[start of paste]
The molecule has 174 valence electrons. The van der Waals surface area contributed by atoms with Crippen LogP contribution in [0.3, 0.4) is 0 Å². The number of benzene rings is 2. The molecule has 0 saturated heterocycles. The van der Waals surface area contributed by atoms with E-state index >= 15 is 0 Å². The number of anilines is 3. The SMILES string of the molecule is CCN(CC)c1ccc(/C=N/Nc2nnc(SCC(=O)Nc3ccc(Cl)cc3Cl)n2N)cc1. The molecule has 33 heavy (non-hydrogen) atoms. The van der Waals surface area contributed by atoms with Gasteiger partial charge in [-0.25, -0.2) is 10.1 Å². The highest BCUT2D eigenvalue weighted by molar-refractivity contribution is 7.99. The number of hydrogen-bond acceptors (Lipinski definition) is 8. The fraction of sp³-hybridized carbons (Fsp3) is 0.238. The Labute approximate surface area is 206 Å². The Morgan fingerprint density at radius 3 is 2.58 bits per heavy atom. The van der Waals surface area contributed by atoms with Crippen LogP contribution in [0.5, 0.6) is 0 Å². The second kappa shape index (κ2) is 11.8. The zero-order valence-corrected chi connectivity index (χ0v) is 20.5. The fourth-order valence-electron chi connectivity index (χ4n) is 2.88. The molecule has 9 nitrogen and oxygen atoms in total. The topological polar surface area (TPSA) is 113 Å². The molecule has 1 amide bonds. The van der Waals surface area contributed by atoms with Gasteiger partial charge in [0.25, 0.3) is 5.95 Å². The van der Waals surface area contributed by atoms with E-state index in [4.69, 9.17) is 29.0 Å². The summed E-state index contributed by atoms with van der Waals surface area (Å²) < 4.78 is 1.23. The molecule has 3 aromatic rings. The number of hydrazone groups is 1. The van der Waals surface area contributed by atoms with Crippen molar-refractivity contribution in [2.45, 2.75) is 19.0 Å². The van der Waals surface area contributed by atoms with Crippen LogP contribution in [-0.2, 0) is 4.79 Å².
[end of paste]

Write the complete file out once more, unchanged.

The molecule has 174 valence electrons. The van der Waals surface area contributed by atoms with Crippen LogP contribution in [0.3, 0.4) is 0 Å². The number of benzene rings is 2. The molecule has 0 saturated heterocycles. The van der Waals surface area contributed by atoms with E-state index >= 15 is 0 Å². The number of anilines is 3. The SMILES string of the molecule is CCN(CC)c1ccc(/C=N/Nc2nnc(SCC(=O)Nc3ccc(Cl)cc3Cl)n2N)cc1. The molecule has 33 heavy (non-hydrogen) atoms. The van der Waals surface area contributed by atoms with Gasteiger partial charge in [-0.25, -0.2) is 10.1 Å². The highest BCUT2D eigenvalue weighted by molar-refractivity contribution is 7.99. The number of hydrogen-bond acceptors (Lipinski definition) is 8. The fraction of sp³-hybridized carbons (Fsp3) is 0.238. The Labute approximate surface area is 206 Å². The Morgan fingerprint density at radius 3 is 2.58 bits per heavy atom. The van der Waals surface area contributed by atoms with Crippen LogP contribution in [0.5, 0.6) is 0 Å². The second kappa shape index (κ2) is 11.8. The zero-order valence-corrected chi connectivity index (χ0v) is 20.5. The fourth-order valence-electron chi connectivity index (χ4n) is 2.88. The molecule has 9 nitrogen and oxygen atoms in total. The topological polar surface area (TPSA) is 113 Å². The molecule has 1 amide bonds. The van der Waals surface area contributed by atoms with Gasteiger partial charge in [0.25, 0.3) is 5.95 Å². The van der Waals surface area contributed by atoms with E-state index in [4.69, 9.17) is 29.0 Å². The summed E-state index contributed by atoms with van der Waals surface area (Å²) < 4.78 is 1.23. The molecule has 3 aromatic rings. The number of hydrazone groups is 1. The van der Waals surface area contributed by atoms with Crippen molar-refractivity contribution in [2.45, 2.75) is 19.0 Å². The van der Waals surface area contributed by atoms with Crippen LogP contribution in [-0.2, 0) is 4.79 Å².